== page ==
“I’m convinced that my partner is dead because systemic racism contaminated the Joliette hospital,” Carol Dubé, Echaquan’s partner, said at a news conference on Oct. 2 where it was announced his family would be filing a lawsuit against the hospital. “She spent her final days in agony, surrounded by people who held her in contempt, people who were supposed to protect her.”

Since Echaquan’s video surfaced, the government has launched three investigations, two of which will be conducted by regional health authorities looking into both Echaquan’s case as well as into the practices at the hospital more generally. Both the nurse and the orderly depicted in the video have since been fired.

‘Now we need action.’

Politicians have spoken out about Echaquan’s death, with Prime Minister Justin Trudeau calling it the “worst form of racism.” François Legault, the Quebec Premier apologized to Echaquan’s family but denied systemic racism is an issue in the province. “What happened to Ms. Echaquan is totally unacceptable,” he said at the National Assembly of Quebec, but added, “this does not mean that Quebec is racist.”

But many leaders of Canada’s 1.6 million Indigenous citizens—who for years have listened to politicians across the political spectrum apologize for Canada’s historical and ongoing racism against Indigenous people—said the time for talk was over.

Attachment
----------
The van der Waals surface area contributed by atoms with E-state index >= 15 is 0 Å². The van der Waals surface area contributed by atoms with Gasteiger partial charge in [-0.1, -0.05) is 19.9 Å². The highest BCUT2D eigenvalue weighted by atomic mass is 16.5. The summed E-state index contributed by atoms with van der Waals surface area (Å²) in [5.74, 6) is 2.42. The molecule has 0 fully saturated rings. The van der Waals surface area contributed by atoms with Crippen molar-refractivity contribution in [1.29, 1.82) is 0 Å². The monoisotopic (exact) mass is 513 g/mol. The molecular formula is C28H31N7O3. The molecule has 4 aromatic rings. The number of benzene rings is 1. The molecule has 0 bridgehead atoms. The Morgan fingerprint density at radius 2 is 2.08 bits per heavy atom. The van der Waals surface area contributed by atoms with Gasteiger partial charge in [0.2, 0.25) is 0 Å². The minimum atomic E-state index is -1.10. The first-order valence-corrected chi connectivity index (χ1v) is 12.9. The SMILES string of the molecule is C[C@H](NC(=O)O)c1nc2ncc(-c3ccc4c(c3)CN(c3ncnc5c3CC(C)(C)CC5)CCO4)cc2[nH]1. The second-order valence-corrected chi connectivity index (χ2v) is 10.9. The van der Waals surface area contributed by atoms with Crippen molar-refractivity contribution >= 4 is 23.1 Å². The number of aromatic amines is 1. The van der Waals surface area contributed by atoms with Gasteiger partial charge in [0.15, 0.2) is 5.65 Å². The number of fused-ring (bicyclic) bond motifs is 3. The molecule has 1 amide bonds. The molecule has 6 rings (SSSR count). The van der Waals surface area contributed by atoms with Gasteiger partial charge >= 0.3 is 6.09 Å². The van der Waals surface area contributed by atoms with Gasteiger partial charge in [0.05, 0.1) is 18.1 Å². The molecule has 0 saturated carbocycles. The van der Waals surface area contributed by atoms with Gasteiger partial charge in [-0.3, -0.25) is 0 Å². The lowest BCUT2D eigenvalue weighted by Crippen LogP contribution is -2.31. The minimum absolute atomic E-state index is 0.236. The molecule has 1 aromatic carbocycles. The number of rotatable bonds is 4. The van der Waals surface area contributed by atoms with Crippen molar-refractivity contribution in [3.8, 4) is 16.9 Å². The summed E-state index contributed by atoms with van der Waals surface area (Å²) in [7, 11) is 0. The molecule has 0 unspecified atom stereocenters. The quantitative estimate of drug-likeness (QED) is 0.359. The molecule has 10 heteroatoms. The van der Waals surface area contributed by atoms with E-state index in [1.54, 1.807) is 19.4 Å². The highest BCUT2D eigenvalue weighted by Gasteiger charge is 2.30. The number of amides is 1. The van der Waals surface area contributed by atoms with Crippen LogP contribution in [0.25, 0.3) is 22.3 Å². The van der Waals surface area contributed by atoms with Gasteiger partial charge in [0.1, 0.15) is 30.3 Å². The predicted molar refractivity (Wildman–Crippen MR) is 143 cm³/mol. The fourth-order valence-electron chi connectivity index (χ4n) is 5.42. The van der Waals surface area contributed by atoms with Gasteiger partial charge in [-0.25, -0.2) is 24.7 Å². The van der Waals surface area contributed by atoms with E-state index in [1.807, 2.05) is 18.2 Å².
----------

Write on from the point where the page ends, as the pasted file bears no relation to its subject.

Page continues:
“We’ve had two apologies this year from this premier,” the Atikamekw Nation’s Grand Chief Constant Awashish told Global News, noting that Legault had not been invited to Echaquan’s funeral because of his denial of systemic racism. “Now we need action.”

For years, evidence has emerged of racism in Canada’s healthcare system. In 2015, a report revealed that racism contributes to poorer health outcomes for Indigenous Canadians. As recently as 2018, Indigenous women across the country have come forward with stories of forced sterilization. Echaquan’s death itself marks a year since a public inquiry revealed that Indigenous people struggle to access government services in Quebec, including health care.